In the case where “black Swanor even “gray rhino,” China’s A-share markets are highly liquid, with daily turnover of $160 billion. Our China A-Share Fund can be liquidated in just over a day, at current trading levels. At worst, we have prepared an “Armageddon trading program”, which we believe will reduce wallet risk in a few hours.
7. Is the world more divided into two groups (democracies vs autocracies)? Will we see a political and economic decoupling of the two?
The cost of decoupling would be huge and time consuming. Getting many bickering democracies to cooperate is difficult (unless there is a powerful outside threat, like Putin). We would say that it is even more difficult for dictators to cooperate given a fundamental lack of trust.
8. If there is a significant correction, would it be time to fish the big Chinese Internet platforms or the ADRs listed in the United States?
Although we have seen signs of easing regulatory scrutiny, it still seems a little too early to buy the big internet platforms or ADRs Regulatory scrutiny is still ongoing (key investigations into Ant Group and Didi do not are not yet complete) and new regulations have recently been released, such as fee reductions for food delivery platforms. Historical valuations need to be reassessed in light of increases in operational costs to comply with new regulations. Chinese ADRs also remain under the threat of delisting due to their failure to comply with US audit oversight.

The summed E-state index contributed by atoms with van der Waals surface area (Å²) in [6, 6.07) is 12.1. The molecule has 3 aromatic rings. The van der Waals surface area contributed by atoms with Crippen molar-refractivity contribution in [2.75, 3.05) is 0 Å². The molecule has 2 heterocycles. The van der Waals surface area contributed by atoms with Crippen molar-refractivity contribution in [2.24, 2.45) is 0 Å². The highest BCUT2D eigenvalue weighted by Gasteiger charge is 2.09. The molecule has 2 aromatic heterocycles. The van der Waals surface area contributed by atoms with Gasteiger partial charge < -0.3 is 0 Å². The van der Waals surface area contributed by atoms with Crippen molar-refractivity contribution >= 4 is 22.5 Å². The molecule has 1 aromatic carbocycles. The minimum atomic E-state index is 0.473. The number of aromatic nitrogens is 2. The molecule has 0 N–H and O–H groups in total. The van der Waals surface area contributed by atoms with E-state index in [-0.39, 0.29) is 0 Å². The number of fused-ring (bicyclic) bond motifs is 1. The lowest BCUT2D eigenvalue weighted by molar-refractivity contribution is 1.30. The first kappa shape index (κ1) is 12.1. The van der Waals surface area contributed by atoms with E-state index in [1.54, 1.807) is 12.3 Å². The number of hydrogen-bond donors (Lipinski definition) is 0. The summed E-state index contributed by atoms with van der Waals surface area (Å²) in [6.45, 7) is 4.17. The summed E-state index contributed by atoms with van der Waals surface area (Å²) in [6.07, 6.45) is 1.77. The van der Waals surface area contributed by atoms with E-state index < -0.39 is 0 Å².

Overall, we believe Chinese A-share markets will outperform broader Chinese markets in 2022, especially against major internet platforms. We also see a particular opportunity in Taiwan’s little-known biotech sector. Support for the depressed real estate market could also offer high value investments later in the year.